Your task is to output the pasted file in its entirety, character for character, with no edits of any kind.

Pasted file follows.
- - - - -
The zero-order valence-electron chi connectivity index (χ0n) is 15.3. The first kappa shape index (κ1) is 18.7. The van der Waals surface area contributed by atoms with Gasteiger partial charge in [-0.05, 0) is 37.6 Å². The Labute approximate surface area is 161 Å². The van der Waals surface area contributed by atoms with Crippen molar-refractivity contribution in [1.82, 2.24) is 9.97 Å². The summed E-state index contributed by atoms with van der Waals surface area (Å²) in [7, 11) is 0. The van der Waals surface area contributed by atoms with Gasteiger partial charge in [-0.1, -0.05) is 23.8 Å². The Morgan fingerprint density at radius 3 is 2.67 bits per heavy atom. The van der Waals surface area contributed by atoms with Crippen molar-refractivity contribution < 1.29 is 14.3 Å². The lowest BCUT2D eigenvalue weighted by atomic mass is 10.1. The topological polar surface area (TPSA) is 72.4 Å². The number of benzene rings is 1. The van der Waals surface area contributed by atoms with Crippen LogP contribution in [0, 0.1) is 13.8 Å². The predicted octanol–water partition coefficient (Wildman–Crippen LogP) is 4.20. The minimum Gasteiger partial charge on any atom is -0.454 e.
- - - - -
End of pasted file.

The zero-order valence-electron chi connectivity index (χ0n) is 15.3. The first kappa shape index (κ1) is 18.7. The van der Waals surface area contributed by atoms with Gasteiger partial charge in [-0.05, 0) is 37.6 Å². The Labute approximate surface area is 161 Å². The van der Waals surface area contributed by atoms with Crippen molar-refractivity contribution in [1.82, 2.24) is 9.97 Å². The summed E-state index contributed by atoms with van der Waals surface area (Å²) in [7, 11) is 0. The van der Waals surface area contributed by atoms with Gasteiger partial charge in [-0.1, -0.05) is 23.8 Å². The Morgan fingerprint density at radius 3 is 2.67 bits per heavy atom. The van der Waals surface area contributed by atoms with Crippen molar-refractivity contribution < 1.29 is 14.3 Å². The lowest BCUT2D eigenvalue weighted by atomic mass is 10.1. The topological polar surface area (TPSA) is 72.4 Å². The number of benzene rings is 1. The van der Waals surface area contributed by atoms with Crippen LogP contribution in [0, 0.1) is 13.8 Å². The predicted octanol–water partition coefficient (Wildman–Crippen LogP) is 4.20. The minimum Gasteiger partial charge on any atom is -0.454 e.